Some of them even show you real-time water levels on various rivers and give you real-time wind information. This ensures that you don’t run into any unpleasant surprises.
Don’t Push Your Limits
Consider your paddling skill level and endurance level while planning your solo paddle boarding trip.
If you’re a beginner, it wouldn’t be very wise to go on your first adventure in the ocean or a fast-moving river.
It may seem obvious, but beginner paddlers should be move cautious. It’s not a good idea to plan a five-hour trip for your first solo experience when you’ve never paddled that long before!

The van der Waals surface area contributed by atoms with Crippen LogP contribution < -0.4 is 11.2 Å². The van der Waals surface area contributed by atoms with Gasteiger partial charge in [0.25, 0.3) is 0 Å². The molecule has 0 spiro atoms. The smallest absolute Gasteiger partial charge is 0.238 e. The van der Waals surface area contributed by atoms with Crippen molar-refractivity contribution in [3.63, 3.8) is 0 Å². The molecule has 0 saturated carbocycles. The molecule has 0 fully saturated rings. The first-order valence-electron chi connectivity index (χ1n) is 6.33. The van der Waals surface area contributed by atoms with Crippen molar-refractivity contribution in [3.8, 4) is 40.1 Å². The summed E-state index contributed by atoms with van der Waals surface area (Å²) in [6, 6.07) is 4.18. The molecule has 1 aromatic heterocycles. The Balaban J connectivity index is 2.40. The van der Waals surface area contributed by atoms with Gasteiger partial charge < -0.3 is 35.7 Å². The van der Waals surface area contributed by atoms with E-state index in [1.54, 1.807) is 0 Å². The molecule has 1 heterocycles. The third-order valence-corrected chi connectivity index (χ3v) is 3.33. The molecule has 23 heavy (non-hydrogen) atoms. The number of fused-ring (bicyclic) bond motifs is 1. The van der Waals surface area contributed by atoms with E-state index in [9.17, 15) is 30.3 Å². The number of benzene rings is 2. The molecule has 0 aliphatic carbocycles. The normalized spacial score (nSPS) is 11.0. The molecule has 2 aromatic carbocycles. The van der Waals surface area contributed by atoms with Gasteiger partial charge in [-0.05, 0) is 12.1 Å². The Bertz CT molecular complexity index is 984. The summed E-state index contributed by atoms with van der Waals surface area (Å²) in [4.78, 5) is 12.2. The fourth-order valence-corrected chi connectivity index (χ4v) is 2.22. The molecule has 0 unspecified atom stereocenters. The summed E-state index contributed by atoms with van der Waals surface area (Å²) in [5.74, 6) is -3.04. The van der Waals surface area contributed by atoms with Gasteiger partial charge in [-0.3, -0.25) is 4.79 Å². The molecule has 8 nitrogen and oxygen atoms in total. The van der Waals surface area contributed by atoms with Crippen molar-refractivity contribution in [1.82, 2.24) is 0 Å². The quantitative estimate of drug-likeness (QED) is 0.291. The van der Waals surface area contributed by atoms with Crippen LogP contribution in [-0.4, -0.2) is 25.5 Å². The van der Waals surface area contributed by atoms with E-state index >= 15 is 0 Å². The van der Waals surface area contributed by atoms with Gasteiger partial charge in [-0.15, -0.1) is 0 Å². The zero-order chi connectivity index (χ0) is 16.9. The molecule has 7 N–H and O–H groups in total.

Pick a location that you’re absolutely sure you can handle. If you’re not a pro, stick to flat water, like lakes and bays where the water is calm and easier to handle. Experienced people can pick slightly more challenging locations but still, don’t forget that you’ll be alone the whole time.
I recommend picking a place that would be considered easy for a person of your skill level.
Also consider the entirety of your trip and plan accordingly. Paddling out is fun and easy because you still have the energy. Don’t get carried away and forget that you have to paddle back–especially if you’ll be paddling against the wind on your way back.
Lastly, make sure you are well-equipped to handle anything that might happen. Do you know how to self-rescue?
Sit down and come up with a list of everything that could go wrong. Think of things like equipment failure, the weather changing, etc.